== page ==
Stefan asked:

Do the authors seek to normalise German atrocities against enemy civilians and battlefield killing of POWS as what inevitably happens in wartime by repeatedly bringing up U.S. military behaviour? Is the book at some level a (perhaps unconscious) attempt to exculpate the German Army and to discredit Goldhagen?

Oliver The myth of the good army bad SS is torn to shreds in this book. I wouldn't say the atrocities are normalized. Comparing US military behavior is done for context. Of course the USA did not do anything on the same scale, but it is about the individual cases, individual soldiers.

Goldhagen is indeed mentioned and the authors disagree with some core elements of his theory. It was for the individual soldiers not so much antisemitism that drove them to participate in genocidal behavior, but the opportunity to do acts that are otherwise punishable, the feeling of absolute power, getting away with killing, something you couldn't do in real life.

I for one am not a fan of Goldhagen either. Antisemitism plays a big role in some parts of this book, but in a lot / most cases described, the ethnicity or nationality of the victims seems to be irrelevant. They could have easily switched from Jews to Russians, Belgians...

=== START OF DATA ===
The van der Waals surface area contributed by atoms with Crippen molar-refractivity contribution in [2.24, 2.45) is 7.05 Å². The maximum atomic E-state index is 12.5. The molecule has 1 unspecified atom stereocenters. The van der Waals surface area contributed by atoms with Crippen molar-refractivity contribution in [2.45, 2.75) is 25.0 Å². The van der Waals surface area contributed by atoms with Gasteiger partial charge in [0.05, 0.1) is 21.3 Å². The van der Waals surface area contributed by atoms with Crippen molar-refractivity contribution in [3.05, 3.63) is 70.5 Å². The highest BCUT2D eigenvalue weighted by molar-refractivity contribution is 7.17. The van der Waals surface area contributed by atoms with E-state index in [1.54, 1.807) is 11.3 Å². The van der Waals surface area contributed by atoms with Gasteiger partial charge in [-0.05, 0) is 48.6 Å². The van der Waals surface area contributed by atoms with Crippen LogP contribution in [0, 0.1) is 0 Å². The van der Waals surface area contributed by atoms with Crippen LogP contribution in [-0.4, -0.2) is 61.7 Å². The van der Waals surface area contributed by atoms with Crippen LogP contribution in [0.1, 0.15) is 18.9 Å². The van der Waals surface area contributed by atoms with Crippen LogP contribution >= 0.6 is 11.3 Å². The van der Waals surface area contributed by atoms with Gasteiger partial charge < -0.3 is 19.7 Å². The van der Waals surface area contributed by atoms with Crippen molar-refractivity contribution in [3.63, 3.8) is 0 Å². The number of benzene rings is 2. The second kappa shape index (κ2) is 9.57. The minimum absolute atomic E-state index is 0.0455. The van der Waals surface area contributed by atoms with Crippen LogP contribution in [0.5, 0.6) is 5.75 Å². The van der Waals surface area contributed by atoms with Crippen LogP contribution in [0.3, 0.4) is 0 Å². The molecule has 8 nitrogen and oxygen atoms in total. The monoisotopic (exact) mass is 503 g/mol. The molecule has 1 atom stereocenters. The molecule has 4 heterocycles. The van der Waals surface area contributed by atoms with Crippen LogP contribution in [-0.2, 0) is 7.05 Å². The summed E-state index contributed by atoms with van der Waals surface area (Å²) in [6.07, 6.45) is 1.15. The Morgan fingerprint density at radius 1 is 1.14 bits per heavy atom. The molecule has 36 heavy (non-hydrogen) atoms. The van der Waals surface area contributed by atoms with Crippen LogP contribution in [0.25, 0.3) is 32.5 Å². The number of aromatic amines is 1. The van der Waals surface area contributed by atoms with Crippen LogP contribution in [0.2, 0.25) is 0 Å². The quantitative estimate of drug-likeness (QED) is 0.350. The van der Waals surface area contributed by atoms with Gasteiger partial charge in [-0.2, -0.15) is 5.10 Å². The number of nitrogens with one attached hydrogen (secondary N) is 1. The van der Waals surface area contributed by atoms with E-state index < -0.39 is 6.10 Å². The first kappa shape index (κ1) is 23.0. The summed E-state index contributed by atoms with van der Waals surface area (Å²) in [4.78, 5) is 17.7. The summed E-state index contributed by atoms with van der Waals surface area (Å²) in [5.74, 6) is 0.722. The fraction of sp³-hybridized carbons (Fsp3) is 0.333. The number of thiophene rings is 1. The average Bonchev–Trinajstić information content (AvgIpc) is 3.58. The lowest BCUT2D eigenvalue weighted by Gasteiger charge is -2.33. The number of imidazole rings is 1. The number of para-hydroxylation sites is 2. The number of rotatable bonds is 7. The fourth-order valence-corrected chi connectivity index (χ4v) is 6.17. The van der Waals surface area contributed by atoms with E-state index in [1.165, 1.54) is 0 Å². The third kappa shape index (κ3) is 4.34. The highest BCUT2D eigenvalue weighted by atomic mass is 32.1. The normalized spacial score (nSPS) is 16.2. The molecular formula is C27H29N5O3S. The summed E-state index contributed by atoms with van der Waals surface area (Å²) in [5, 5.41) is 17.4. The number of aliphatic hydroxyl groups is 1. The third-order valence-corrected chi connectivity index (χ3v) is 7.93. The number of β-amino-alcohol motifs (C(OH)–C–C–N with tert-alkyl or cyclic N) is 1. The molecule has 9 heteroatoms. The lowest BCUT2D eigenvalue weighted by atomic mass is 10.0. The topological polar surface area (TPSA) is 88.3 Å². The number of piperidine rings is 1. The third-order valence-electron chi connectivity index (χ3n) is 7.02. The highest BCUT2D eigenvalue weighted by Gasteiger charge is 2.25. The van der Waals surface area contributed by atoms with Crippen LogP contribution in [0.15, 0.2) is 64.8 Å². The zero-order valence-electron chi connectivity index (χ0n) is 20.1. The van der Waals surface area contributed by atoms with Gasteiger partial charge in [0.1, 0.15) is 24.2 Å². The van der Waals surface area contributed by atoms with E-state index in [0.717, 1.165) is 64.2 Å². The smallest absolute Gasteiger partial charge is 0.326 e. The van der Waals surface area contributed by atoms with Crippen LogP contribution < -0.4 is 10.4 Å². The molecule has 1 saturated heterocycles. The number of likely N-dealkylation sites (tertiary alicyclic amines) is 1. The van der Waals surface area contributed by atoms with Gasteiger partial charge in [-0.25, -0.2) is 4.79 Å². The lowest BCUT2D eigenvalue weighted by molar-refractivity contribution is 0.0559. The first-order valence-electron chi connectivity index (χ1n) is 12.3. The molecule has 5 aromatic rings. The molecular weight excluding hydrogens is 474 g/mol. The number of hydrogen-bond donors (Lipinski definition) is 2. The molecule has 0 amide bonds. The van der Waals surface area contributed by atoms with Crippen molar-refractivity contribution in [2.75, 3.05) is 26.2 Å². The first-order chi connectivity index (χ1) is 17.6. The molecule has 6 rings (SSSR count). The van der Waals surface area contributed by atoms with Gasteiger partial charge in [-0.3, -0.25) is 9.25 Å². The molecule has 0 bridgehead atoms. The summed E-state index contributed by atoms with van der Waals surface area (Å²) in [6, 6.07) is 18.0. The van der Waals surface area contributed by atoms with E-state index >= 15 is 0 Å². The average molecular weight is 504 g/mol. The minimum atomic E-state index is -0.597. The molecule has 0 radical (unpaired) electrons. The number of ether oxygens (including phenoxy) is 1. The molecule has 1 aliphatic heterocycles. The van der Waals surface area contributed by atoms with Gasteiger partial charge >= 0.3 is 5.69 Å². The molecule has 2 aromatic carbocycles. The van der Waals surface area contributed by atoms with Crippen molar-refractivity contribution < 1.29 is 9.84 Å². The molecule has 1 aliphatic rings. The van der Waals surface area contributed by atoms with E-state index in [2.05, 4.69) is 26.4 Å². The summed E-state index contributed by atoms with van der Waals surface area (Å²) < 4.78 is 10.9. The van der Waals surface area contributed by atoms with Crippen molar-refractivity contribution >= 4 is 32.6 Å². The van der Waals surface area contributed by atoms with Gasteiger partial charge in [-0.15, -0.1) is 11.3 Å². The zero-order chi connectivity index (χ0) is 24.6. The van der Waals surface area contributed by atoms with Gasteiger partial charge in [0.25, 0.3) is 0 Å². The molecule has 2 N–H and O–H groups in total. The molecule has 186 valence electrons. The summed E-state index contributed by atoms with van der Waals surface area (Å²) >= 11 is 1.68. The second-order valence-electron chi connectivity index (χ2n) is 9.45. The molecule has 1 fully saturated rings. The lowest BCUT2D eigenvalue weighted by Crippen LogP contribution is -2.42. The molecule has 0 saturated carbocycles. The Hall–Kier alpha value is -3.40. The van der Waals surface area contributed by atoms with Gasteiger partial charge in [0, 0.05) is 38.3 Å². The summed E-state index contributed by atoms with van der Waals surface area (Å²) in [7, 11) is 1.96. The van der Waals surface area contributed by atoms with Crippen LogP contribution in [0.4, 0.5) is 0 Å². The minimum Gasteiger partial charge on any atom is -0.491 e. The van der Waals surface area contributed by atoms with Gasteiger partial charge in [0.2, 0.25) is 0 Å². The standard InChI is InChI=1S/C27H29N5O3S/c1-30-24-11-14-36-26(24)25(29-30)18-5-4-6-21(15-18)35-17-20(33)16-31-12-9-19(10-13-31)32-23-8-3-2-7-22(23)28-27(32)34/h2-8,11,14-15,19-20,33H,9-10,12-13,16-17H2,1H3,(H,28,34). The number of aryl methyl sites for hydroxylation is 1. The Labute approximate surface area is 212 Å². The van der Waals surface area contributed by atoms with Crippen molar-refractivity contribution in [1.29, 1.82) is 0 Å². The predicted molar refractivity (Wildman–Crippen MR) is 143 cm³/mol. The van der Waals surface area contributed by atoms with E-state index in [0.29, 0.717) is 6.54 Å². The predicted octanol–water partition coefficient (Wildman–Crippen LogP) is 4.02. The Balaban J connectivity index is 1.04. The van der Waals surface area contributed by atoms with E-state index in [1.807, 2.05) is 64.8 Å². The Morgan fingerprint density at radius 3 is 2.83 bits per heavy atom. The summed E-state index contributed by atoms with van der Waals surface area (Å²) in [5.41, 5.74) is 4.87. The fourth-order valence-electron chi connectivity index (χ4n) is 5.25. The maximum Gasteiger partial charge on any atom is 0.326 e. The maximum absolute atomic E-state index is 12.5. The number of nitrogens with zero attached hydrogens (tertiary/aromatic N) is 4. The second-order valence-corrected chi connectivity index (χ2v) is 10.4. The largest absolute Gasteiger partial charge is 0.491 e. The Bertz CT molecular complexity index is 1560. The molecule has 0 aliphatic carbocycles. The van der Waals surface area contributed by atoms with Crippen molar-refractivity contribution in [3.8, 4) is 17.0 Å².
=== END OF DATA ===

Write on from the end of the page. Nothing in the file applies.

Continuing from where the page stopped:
Patrick Neylan No. I've no idea who Goldhagen is and the authors don't mention him or her. As Piotr says, there's some solid analysis, but the final chapter, mentioning more modern wars, is there to illustrate what behaviour might be expected of any soldiers, so that readers can get a perspective of what barbarity was and wasn't unique to the Wehrmacht, Waffen SS, Luftwaffe, etc.

I certainly didn't come away with a higher opinion of the ordinary German soldier.
Piotr I'm afraid so, to a degree. My impression is that the source is not a will to whitewash II WW-era Germans, but contemporary German pacifism. It's like they, as a nation, went from one extreme to another.

While most of the book is solid analysis of very interesting material, final chapter adds some examples of non-German cruelty to equalize things that shouldn't be equalized. Psychological and societal mechanism of being a soldier may be constant throughout history, but even from this book it's clear that the consequences of these mechanisms differ - in permissive, even encouraging Third Reich, established in already militaristic Germany - these consequences were far more dire than in any of the American wars. Ok, Wehrmacht soldiers were regular human beings acting after pressures of their surroundings. That doesn't mean there's no substantial difference between II WW, Vietnam and Iraq. And German authors should be really careful while driving bold conclusions about such matters.
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